Paper on graph database schemata wins best-industry-paper award

SIGMOD paper by Amazon researchers and collaborators presents flexible data definition language that enables rapid development of complex graph databases.

Where a standard relational database stores data in linked tables, graph databases store data in graphs, where the edges represent relationships between data items. Graph databases are popular with customers for use cases like single-customer view, fraud detection, recommendations, and security, where you need to create relationships between data and quickly navigate these connections. Amazon Neptune is AWS’s graph database service, which is designed for scalability and availability and allows our customers to query billions of relationships in milliseconds.

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In this blog post, we present joint work on a schema language for graph databases, which was carried out under the umbrella of the Linked Data Benchmarking Council (LDBC), a nonprofit organization that brings together leading organizations and academics from the graph database space. A schema is a way of defining the structure of a database — the data types permitted, the possible relationships between them, and the logical constraints upon them (such as uniqueness of entities).

This work is important to customers because it will allow them to describe and define the structures of their graphs in a way that is portable across vendors and makes building graph applications faster. We presented our work in a paper that won the best-industry-paper award at this year’s meeting of the Association for Computing Machinery's Special Interest Group on Management of Data (SIGMOD).

Labeled-property graphs

The labeled-property-graph (LPG) data model is a prominent choice for building graph applications. LPGs build upon three primitives to model graph-shaped data: nodes, edges, and properties. The figure below represents an excerpt from a labeled property graph in a financial-fraud scenario. Nodes are represented as green circles, edges are represented as directed arrows connecting nodes, and properties are enclosed in orange boxes.

The node with identifier 1, for instance, is labeled Customer and carries two properties, specifying the name with string value “Jane Doe” and a customerId. Both node 1 and 2 two are connected to node 3, which represents a shared account with a fixed iban number; the two edges are marked with the label Owns, which specifies the nature of the relationship. Just like vertices, edges can carry properties. In this example, the property since specifies 2021-03-05 as the start date of ownership.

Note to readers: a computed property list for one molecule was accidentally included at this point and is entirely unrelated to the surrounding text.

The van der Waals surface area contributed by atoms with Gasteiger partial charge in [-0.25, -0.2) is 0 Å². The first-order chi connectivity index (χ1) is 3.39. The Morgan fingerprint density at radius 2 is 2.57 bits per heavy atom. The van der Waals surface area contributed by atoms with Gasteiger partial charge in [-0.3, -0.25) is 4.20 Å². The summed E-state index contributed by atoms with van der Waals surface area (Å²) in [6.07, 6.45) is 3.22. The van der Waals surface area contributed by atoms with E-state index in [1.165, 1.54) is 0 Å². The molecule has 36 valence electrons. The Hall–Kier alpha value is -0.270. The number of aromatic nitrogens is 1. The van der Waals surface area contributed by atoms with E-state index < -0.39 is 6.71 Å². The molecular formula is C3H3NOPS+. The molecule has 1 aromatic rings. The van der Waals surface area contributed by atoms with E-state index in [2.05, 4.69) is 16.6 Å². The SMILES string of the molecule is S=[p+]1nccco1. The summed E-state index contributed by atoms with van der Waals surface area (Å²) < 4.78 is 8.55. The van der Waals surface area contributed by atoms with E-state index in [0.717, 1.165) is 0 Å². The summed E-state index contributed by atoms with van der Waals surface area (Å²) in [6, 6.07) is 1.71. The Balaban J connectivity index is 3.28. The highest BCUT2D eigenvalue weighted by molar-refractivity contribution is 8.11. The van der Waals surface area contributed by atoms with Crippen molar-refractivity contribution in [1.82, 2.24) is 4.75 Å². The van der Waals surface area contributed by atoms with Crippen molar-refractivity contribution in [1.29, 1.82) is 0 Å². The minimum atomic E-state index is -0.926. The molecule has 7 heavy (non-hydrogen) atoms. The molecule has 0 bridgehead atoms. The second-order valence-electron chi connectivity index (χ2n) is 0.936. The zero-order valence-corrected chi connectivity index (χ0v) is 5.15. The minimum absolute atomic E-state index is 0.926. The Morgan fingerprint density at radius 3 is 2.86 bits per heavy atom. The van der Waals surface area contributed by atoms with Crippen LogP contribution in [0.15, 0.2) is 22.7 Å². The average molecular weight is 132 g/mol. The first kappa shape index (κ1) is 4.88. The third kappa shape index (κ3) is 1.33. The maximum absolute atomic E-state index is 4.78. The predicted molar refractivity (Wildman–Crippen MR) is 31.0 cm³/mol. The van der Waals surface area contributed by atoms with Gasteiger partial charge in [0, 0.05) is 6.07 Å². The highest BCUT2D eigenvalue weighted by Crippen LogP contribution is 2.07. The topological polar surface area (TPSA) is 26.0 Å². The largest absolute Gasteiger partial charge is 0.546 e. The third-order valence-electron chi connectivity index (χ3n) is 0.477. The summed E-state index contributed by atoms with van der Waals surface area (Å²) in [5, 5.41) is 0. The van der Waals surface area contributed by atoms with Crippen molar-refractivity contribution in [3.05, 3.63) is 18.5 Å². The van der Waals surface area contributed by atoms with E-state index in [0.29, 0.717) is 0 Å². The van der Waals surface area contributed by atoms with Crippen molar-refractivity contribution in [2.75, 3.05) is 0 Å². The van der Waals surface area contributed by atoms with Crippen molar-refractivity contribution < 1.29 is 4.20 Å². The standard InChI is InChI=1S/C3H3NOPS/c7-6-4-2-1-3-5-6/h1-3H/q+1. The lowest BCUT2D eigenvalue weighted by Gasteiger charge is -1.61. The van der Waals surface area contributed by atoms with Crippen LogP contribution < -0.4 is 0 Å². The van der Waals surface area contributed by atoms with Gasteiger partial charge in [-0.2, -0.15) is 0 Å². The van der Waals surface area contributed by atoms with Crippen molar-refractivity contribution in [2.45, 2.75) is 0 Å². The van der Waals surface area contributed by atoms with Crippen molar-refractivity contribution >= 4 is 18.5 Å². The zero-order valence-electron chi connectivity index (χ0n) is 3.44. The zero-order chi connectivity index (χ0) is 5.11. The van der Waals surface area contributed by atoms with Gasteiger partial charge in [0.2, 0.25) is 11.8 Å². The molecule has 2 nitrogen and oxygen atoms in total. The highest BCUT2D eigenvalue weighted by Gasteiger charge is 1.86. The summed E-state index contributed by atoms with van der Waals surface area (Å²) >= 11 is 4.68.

Graph schemata 1.png
Sample graph representing two customers that own a shared account.

Relational vs. graph schema

 One property that differentiates graph databases from, for instance, relational databases — where the schema needs to be defined upfront and is often hard to change — is that graph databases do not require explicit schema definitions. To illustrate the difference, compare the graph data model from the figure above to a comparable relational-database schema, shown below, with the primary-key attributes underlined.

Relational database.png
A possible relational-database model for the scenario above.

Schema-level information of the relational model — tables and attribute names — are represented as part of the data itself in graphs. Said otherwise, by inserting or changing graph elements such as node labels, edge labels, and property names, one can extend or change the schema implicitly, without having to run (oftentimes tedious) schema manipulations such as ALTER TABLE commands.

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As an example, in a graph database one can simply add an edge with the previously unseen label Knows to connect the two nodes representing Jane Doe and John Doe or introduce nodes with new labels (such as FinancialTransaction) at any time. Such extensions would require table manipulations in our relational sample schema.

The absence of an explicit schema is a key differentiator that lowers the burden of getting started with data modeling and application building in graphs: following a pay-as-you-go paradigm, graph application developers who build new applications can start out with a small portion of the data and insert new node types, properties, and interconnecting edges as their applications evolve, without having to maintain explicit schemata.

Schemata evolution

While this contributes to the initial velocity of building graph applications, what we often see is that — throughout the life cycle of graph applications — it becomes desirable to shift from implicit to explicit schemata. Once the database has been seeded with an initial (and typically yet-to-be-refined) version of the graph data, there is a demand for what we call flexible-schema support. 

Schema evolution.png
Evolution of schema requirements throughout the graph application life cycle.